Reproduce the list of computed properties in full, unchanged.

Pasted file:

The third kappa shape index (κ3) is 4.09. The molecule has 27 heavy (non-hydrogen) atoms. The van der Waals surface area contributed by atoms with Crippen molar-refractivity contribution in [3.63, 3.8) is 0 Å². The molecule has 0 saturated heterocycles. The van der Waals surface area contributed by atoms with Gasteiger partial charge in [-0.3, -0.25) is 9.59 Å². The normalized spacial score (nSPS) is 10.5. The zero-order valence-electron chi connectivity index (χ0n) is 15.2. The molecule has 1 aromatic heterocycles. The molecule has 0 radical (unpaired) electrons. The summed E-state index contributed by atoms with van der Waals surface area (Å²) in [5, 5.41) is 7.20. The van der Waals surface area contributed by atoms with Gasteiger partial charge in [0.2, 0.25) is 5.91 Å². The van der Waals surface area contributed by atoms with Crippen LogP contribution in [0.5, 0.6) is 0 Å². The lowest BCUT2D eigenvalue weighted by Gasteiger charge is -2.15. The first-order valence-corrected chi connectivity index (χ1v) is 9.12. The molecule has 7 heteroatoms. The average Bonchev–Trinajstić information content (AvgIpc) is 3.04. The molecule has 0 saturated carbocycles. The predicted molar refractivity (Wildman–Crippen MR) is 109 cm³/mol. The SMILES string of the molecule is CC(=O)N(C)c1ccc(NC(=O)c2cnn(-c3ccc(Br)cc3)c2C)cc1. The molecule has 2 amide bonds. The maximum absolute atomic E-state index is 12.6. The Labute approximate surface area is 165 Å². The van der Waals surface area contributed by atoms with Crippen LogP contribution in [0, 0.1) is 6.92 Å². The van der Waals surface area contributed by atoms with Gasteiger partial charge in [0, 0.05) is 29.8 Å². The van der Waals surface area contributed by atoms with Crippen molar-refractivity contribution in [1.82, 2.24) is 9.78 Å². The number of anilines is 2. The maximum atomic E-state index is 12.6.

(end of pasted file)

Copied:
The third kappa shape index (κ3) is 4.09. The molecule has 27 heavy (non-hydrogen) atoms. The van der Waals surface area contributed by atoms with Crippen molar-refractivity contribution in [3.63, 3.8) is 0 Å². The molecule has 0 saturated heterocycles. The van der Waals surface area contributed by atoms with Gasteiger partial charge in [-0.3, -0.25) is 9.59 Å². The normalized spacial score (nSPS) is 10.5. The zero-order valence-electron chi connectivity index (χ0n) is 15.2. The molecule has 1 aromatic heterocycles. The molecule has 0 radical (unpaired) electrons. The summed E-state index contributed by atoms with van der Waals surface area (Å²) in [5, 5.41) is 7.20. The van der Waals surface area contributed by atoms with Gasteiger partial charge in [0.2, 0.25) is 5.91 Å². The van der Waals surface area contributed by atoms with Crippen LogP contribution in [0.5, 0.6) is 0 Å². The lowest BCUT2D eigenvalue weighted by Gasteiger charge is -2.15. The first-order valence-corrected chi connectivity index (χ1v) is 9.12. The molecule has 7 heteroatoms. The average Bonchev–Trinajstić information content (AvgIpc) is 3.04. The molecule has 0 saturated carbocycles. The predicted molar refractivity (Wildman–Crippen MR) is 109 cm³/mol. The SMILES string of the molecule is CC(=O)N(C)c1ccc(NC(=O)c2cnn(-c3ccc(Br)cc3)c2C)cc1. The molecule has 2 amide bonds. The maximum absolute atomic E-state index is 12.6. The Labute approximate surface area is 165 Å². The van der Waals surface area contributed by atoms with Crippen LogP contribution in [0, 0.1) is 6.92 Å². The van der Waals surface area contributed by atoms with Gasteiger partial charge in [0, 0.05) is 29.8 Å². The van der Waals surface area contributed by atoms with Crippen molar-refractivity contribution in [1.82, 2.24) is 9.78 Å². The number of anilines is 2. The maximum atomic E-state index is 12.6.